Alioune Badara Ly, Adama Tall, Robert Perry, Laurence Baril, Abdoulaye Badiane, Joseph Faye, Christophe Rogier, Aissatou Touré, Cheikh Sokhna, Jean-François Trape and Rémy Michel
Background: In 2006, the Senegalese National Malaria Control Programme (NMCP) has recommended artemisininbased combination therapy (ACT) as the first-line treatment for uncomplicated malaria and, in 2007, mandated testing for all suspected cases of malaria with a Plasmodium falciparum HRP-2-based rapid diagnostic test for malaria (RDT(Paracheck®). Given the higher cost of ACT compared to earlier anti-malarials, the objectives of the present study were i) to study the accuracy of Paracheck® compared to the thick blood smear (TBS) in two areas with different levels of malaria endemicity and ii) analyse the cost-effectiveness of the strategy of the parasitological confirmation of clinically suspected malaria cases management recommended by the NMCP.
Methods: A cross-sectional study was undertaken in the villages of Dielmo and Ndiop (Senegal) nested in a cohort study of about 800 inhabitants. For all the individuals consulting between October 2008 and January 2009 with a clinical diagnosis of malaria, a questionnaire was filled and finger-prick blood samples were taken both for microscopic examination and RDT. The estimated costs and cost-effectiveness analysis were made considering five scenarios, the recommendations of the NMCP being the reference scenario. In addition, a sensitivity analysis was performed assuming that all the RDT-positive patients and 50% of RDT-negative patients were treated with ACT.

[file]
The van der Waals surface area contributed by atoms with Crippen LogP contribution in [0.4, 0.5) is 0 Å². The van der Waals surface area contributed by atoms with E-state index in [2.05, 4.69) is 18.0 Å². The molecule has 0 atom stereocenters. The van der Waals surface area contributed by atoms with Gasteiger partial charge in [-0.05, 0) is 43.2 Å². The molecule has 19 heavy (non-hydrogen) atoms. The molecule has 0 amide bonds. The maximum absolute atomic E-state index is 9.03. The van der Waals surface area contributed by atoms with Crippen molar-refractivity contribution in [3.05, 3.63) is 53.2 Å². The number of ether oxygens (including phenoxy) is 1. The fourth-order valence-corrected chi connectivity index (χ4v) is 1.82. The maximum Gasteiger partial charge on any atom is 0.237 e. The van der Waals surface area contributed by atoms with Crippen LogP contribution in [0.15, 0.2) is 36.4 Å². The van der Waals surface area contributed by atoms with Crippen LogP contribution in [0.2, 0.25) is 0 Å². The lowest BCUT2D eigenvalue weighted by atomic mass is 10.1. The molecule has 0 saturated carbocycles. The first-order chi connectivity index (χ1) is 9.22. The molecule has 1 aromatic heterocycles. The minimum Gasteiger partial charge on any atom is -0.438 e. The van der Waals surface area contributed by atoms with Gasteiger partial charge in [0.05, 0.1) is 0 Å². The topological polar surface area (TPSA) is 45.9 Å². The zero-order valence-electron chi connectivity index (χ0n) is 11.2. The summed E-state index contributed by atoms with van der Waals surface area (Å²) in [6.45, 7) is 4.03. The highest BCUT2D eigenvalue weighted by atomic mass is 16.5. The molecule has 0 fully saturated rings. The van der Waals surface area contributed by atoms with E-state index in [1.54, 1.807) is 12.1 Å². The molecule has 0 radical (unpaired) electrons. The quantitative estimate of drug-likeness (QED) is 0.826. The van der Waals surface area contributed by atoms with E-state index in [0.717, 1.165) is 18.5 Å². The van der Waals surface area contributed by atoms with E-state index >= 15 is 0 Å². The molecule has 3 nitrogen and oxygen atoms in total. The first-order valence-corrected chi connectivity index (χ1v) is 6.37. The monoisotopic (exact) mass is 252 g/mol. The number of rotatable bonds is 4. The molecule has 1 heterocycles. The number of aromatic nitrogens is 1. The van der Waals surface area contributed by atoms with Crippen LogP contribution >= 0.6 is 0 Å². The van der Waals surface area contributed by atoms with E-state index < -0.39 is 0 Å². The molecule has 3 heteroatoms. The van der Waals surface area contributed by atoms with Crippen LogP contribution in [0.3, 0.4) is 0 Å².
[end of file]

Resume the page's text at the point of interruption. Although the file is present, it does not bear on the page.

Results: A total of 189 consultations for clinically suspected malaria occurred during the study period. The sensitivity, specificity, positive and negative predictive values were respectively 100%, 98.3%, 80.0% and 100%. The estimated cost of the reference scenario was close to 700€ per 1000 episodes of illness, approximately twice as expensive as most of the other scenarios. Nevertheless, it appeared to us cost-effective while ensuring the diagnosis and the treatment of 100% of malaria attacks and an adequate management of 98.4% of episodes of illness. The present study also demonstrated that full compliance of health care providers with RDT results was required in order to avoid severe incremental costs.
Conclusions: A rational use of ACT requires laboratory testing of all patients presenting with presumed malaria. Use of RDTs inevitably has incremental costs, but the strategy associating RDT use for all clinically suspected malaria and prescribing ACT only to patients tested positive is cost-effective in areas where microscopy is unavailable.